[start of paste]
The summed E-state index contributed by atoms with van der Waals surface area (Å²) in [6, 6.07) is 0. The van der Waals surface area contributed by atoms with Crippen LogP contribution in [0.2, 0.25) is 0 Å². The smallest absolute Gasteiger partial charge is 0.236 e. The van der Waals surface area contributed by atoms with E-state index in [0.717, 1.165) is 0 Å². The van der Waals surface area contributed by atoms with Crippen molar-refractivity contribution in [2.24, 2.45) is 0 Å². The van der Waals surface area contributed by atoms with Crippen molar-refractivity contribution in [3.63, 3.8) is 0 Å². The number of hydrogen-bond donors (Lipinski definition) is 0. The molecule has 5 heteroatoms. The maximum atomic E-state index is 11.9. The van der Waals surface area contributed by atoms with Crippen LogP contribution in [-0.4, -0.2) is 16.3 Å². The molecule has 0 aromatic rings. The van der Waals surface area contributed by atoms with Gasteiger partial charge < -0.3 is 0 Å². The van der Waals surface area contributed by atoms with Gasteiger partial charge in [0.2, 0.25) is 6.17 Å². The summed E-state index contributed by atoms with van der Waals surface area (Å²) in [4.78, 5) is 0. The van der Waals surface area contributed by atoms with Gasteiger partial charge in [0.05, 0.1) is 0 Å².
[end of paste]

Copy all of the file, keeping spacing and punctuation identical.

The summed E-state index contributed by atoms with van der Waals surface area (Å²) in [6, 6.07) is 0. The van der Waals surface area contributed by atoms with Crippen LogP contribution in [0.2, 0.25) is 0 Å². The smallest absolute Gasteiger partial charge is 0.236 e. The van der Waals surface area contributed by atoms with E-state index in [0.717, 1.165) is 0 Å². The van der Waals surface area contributed by atoms with Crippen molar-refractivity contribution in [2.24, 2.45) is 0 Å². The van der Waals surface area contributed by atoms with Crippen molar-refractivity contribution in [3.63, 3.8) is 0 Å². The number of hydrogen-bond donors (Lipinski definition) is 0. The molecule has 5 heteroatoms. The maximum atomic E-state index is 11.9. The van der Waals surface area contributed by atoms with Crippen LogP contribution in [-0.4, -0.2) is 16.3 Å². The molecule has 0 aromatic rings. The van der Waals surface area contributed by atoms with Gasteiger partial charge < -0.3 is 0 Å². The van der Waals surface area contributed by atoms with Gasteiger partial charge in [0.2, 0.25) is 6.17 Å². The summed E-state index contributed by atoms with van der Waals surface area (Å²) in [4.78, 5) is 0. The van der Waals surface area contributed by atoms with Gasteiger partial charge in [0.05, 0.1) is 0 Å².